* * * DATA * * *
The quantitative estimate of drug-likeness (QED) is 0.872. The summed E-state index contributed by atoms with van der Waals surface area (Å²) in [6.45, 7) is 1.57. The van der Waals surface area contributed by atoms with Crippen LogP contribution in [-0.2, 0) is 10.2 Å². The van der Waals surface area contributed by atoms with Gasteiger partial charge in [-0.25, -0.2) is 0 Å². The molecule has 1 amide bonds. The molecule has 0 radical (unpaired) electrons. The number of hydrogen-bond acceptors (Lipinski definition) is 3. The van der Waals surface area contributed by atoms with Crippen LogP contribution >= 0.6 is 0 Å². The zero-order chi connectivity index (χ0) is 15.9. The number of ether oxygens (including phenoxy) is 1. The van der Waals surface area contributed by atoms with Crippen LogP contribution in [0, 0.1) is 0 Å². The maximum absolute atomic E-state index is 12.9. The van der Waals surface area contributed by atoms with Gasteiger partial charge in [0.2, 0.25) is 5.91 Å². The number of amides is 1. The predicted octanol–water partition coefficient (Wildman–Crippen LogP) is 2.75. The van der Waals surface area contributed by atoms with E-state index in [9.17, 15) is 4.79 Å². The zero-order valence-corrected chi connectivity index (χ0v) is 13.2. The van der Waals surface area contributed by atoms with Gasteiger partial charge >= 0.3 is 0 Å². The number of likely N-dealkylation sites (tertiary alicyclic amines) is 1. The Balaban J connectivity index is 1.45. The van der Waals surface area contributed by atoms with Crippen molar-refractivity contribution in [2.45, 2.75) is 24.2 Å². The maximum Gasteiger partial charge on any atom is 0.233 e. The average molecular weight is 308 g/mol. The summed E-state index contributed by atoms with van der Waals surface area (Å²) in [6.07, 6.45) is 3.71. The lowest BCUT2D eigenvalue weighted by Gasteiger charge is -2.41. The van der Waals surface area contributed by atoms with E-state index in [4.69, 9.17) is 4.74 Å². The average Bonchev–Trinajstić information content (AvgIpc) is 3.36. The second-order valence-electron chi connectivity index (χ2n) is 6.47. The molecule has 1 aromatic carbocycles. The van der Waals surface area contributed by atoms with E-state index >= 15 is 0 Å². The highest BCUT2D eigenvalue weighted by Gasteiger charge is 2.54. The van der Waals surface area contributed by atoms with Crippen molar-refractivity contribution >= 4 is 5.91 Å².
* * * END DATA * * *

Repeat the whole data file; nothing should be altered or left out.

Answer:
The quantitative estimate of drug-likeness (QED) is 0.872. The summed E-state index contributed by atoms with van der Waals surface area (Å²) in [6.45, 7) is 1.57. The van der Waals surface area contributed by atoms with Crippen LogP contribution in [-0.2, 0) is 10.2 Å². The van der Waals surface area contributed by atoms with Gasteiger partial charge in [-0.25, -0.2) is 0 Å². The molecule has 1 amide bonds. The molecule has 0 radical (unpaired) electrons. The number of hydrogen-bond acceptors (Lipinski definition) is 3. The van der Waals surface area contributed by atoms with Crippen LogP contribution >= 0.6 is 0 Å². The zero-order chi connectivity index (χ0) is 15.9. The number of ether oxygens (including phenoxy) is 1. The van der Waals surface area contributed by atoms with Crippen LogP contribution in [0, 0.1) is 0 Å². The maximum absolute atomic E-state index is 12.9. The van der Waals surface area contributed by atoms with Gasteiger partial charge in [0.2, 0.25) is 5.91 Å². The number of amides is 1. The predicted octanol–water partition coefficient (Wildman–Crippen LogP) is 2.75. The van der Waals surface area contributed by atoms with E-state index in [9.17, 15) is 4.79 Å². The zero-order valence-corrected chi connectivity index (χ0v) is 13.2. The van der Waals surface area contributed by atoms with Gasteiger partial charge >= 0.3 is 0 Å². The number of likely N-dealkylation sites (tertiary alicyclic amines) is 1. The Balaban J connectivity index is 1.45. The van der Waals surface area contributed by atoms with Crippen molar-refractivity contribution in [2.45, 2.75) is 24.2 Å². The maximum Gasteiger partial charge on any atom is 0.233 e. The average molecular weight is 308 g/mol. The summed E-state index contributed by atoms with van der Waals surface area (Å²) in [6.07, 6.45) is 3.71. The lowest BCUT2D eigenvalue weighted by Gasteiger charge is -2.41. The van der Waals surface area contributed by atoms with E-state index in [4.69, 9.17) is 4.74 Å². The average Bonchev–Trinajstić information content (AvgIpc) is 3.36. The second-order valence-electron chi connectivity index (χ2n) is 6.47. The molecule has 1 aromatic carbocycles. The van der Waals surface area contributed by atoms with E-state index >= 15 is 0 Å². The highest BCUT2D eigenvalue weighted by Gasteiger charge is 2.54. The van der Waals surface area contributed by atoms with Crippen molar-refractivity contribution >= 4 is 5.91 Å².